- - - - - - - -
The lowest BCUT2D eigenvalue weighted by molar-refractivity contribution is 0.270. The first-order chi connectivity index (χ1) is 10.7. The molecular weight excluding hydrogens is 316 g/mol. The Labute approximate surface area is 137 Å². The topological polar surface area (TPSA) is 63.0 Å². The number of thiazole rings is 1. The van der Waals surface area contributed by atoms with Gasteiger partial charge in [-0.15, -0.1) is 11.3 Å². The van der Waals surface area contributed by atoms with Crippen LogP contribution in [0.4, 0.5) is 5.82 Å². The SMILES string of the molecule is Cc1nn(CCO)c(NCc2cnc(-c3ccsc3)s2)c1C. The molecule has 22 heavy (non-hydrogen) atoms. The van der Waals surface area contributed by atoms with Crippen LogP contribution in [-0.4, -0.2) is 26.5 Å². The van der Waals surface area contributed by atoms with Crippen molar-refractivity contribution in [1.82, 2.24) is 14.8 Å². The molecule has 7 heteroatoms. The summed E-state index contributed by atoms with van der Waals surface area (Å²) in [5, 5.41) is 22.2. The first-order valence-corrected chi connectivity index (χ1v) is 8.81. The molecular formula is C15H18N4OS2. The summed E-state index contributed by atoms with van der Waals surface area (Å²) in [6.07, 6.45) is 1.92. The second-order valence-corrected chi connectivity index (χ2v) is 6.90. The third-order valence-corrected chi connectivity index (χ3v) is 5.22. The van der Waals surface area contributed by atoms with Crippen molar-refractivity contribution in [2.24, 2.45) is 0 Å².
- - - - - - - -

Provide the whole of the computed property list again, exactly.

The lowest BCUT2D eigenvalue weighted by molar-refractivity contribution is 0.270. The first-order chi connectivity index (χ1) is 10.7. The molecular weight excluding hydrogens is 316 g/mol. The Labute approximate surface area is 137 Å². The topological polar surface area (TPSA) is 63.0 Å². The number of thiazole rings is 1. The van der Waals surface area contributed by atoms with Gasteiger partial charge in [-0.15, -0.1) is 11.3 Å². The van der Waals surface area contributed by atoms with Crippen LogP contribution in [0.4, 0.5) is 5.82 Å². The SMILES string of the molecule is Cc1nn(CCO)c(NCc2cnc(-c3ccsc3)s2)c1C. The molecule has 22 heavy (non-hydrogen) atoms. The van der Waals surface area contributed by atoms with Crippen LogP contribution in [-0.4, -0.2) is 26.5 Å². The van der Waals surface area contributed by atoms with Crippen molar-refractivity contribution in [1.82, 2.24) is 14.8 Å². The molecule has 7 heteroatoms. The summed E-state index contributed by atoms with van der Waals surface area (Å²) in [5, 5.41) is 22.2. The first-order valence-corrected chi connectivity index (χ1v) is 8.81. The molecular formula is C15H18N4OS2. The summed E-state index contributed by atoms with van der Waals surface area (Å²) in [6.07, 6.45) is 1.92. The second-order valence-corrected chi connectivity index (χ2v) is 6.90. The third-order valence-corrected chi connectivity index (χ3v) is 5.22. The van der Waals surface area contributed by atoms with Crippen molar-refractivity contribution in [2.24, 2.45) is 0 Å².